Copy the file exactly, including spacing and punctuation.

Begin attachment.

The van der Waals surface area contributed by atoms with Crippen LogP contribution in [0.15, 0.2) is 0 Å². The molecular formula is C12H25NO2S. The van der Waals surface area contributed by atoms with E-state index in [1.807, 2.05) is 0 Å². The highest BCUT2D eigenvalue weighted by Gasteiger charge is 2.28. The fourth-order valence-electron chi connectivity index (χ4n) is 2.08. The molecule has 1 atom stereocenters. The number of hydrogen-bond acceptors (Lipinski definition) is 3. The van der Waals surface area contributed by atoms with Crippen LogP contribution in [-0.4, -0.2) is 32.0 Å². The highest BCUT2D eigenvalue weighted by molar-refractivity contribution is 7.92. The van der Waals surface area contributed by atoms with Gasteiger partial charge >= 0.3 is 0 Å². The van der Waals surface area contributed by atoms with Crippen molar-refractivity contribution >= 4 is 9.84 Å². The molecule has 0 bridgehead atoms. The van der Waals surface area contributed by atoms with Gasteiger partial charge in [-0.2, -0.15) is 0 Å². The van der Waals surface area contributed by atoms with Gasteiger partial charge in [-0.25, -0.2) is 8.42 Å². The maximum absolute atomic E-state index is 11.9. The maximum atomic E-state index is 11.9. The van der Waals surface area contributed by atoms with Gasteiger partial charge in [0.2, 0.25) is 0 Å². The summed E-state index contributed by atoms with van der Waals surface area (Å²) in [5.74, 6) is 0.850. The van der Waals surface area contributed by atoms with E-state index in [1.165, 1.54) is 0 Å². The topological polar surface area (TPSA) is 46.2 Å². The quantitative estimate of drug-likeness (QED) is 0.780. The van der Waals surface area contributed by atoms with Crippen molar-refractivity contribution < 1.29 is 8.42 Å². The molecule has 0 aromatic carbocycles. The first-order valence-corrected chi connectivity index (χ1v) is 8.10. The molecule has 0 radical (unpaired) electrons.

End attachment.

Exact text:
The van der Waals surface area contributed by atoms with Crippen LogP contribution in [0.15, 0.2) is 0 Å². The molecular formula is C12H25NO2S. The van der Waals surface area contributed by atoms with E-state index in [1.807, 2.05) is 0 Å². The highest BCUT2D eigenvalue weighted by Gasteiger charge is 2.28. The fourth-order valence-electron chi connectivity index (χ4n) is 2.08. The molecule has 1 atom stereocenters. The number of hydrogen-bond acceptors (Lipinski definition) is 3. The van der Waals surface area contributed by atoms with Crippen LogP contribution in [-0.4, -0.2) is 32.0 Å². The highest BCUT2D eigenvalue weighted by molar-refractivity contribution is 7.92. The van der Waals surface area contributed by atoms with Gasteiger partial charge >= 0.3 is 0 Å². The van der Waals surface area contributed by atoms with Crippen molar-refractivity contribution >= 4 is 9.84 Å². The molecule has 0 bridgehead atoms. The van der Waals surface area contributed by atoms with Gasteiger partial charge in [-0.2, -0.15) is 0 Å². The van der Waals surface area contributed by atoms with Gasteiger partial charge in [-0.25, -0.2) is 8.42 Å². The maximum absolute atomic E-state index is 11.9. The maximum atomic E-state index is 11.9. The van der Waals surface area contributed by atoms with Gasteiger partial charge in [0.2, 0.25) is 0 Å². The summed E-state index contributed by atoms with van der Waals surface area (Å²) in [5.74, 6) is 0.850. The van der Waals surface area contributed by atoms with E-state index in [1.165, 1.54) is 0 Å². The topological polar surface area (TPSA) is 46.2 Å². The quantitative estimate of drug-likeness (QED) is 0.780. The van der Waals surface area contributed by atoms with Crippen molar-refractivity contribution < 1.29 is 8.42 Å². The molecule has 0 aromatic carbocycles. The first-order valence-corrected chi connectivity index (χ1v) is 8.10. The molecule has 0 radical (unpaired) electrons.